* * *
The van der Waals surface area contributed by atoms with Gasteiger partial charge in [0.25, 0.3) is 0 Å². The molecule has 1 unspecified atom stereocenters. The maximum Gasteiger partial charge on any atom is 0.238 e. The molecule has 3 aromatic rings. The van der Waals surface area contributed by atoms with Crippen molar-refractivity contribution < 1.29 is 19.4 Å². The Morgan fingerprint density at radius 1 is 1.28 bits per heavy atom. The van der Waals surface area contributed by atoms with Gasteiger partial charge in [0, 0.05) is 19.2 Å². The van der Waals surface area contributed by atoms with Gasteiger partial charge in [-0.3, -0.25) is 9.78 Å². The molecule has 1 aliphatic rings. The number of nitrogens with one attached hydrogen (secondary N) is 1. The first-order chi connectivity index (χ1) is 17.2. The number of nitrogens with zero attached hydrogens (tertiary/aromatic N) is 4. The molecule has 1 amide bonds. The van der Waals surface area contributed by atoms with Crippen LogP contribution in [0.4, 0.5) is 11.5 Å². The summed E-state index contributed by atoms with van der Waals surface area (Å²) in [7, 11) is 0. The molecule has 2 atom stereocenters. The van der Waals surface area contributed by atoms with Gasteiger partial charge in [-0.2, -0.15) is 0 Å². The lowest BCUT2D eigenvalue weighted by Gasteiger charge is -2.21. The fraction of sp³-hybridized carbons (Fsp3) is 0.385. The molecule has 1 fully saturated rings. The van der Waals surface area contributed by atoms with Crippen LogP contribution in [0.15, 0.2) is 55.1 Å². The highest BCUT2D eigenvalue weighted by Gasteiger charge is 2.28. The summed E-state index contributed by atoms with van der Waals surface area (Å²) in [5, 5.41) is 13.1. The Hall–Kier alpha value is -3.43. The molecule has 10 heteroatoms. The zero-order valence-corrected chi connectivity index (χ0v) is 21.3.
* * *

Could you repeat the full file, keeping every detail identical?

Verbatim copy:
The van der Waals surface area contributed by atoms with Gasteiger partial charge in [0.25, 0.3) is 0 Å². The molecule has 1 unspecified atom stereocenters. The maximum Gasteiger partial charge on any atom is 0.238 e. The molecule has 3 aromatic rings. The van der Waals surface area contributed by atoms with Crippen molar-refractivity contribution < 1.29 is 19.4 Å². The Morgan fingerprint density at radius 1 is 1.28 bits per heavy atom. The van der Waals surface area contributed by atoms with Gasteiger partial charge in [0, 0.05) is 19.2 Å². The van der Waals surface area contributed by atoms with Gasteiger partial charge in [-0.3, -0.25) is 9.78 Å². The molecule has 1 aliphatic rings. The number of nitrogens with one attached hydrogen (secondary N) is 1. The first-order chi connectivity index (χ1) is 17.2. The number of nitrogens with zero attached hydrogens (tertiary/aromatic N) is 4. The molecule has 1 amide bonds. The van der Waals surface area contributed by atoms with Crippen LogP contribution in [0.4, 0.5) is 11.5 Å². The summed E-state index contributed by atoms with van der Waals surface area (Å²) in [7, 11) is 0. The molecule has 2 atom stereocenters. The van der Waals surface area contributed by atoms with Gasteiger partial charge in [-0.2, -0.15) is 0 Å². The lowest BCUT2D eigenvalue weighted by Gasteiger charge is -2.21. The fraction of sp³-hybridized carbons (Fsp3) is 0.385. The molecule has 1 fully saturated rings. The van der Waals surface area contributed by atoms with Crippen LogP contribution in [0.15, 0.2) is 55.1 Å². The highest BCUT2D eigenvalue weighted by Gasteiger charge is 2.28. The summed E-state index contributed by atoms with van der Waals surface area (Å²) in [5, 5.41) is 13.1. The Hall–Kier alpha value is -3.43. The molecule has 10 heteroatoms. The zero-order valence-corrected chi connectivity index (χ0v) is 21.3.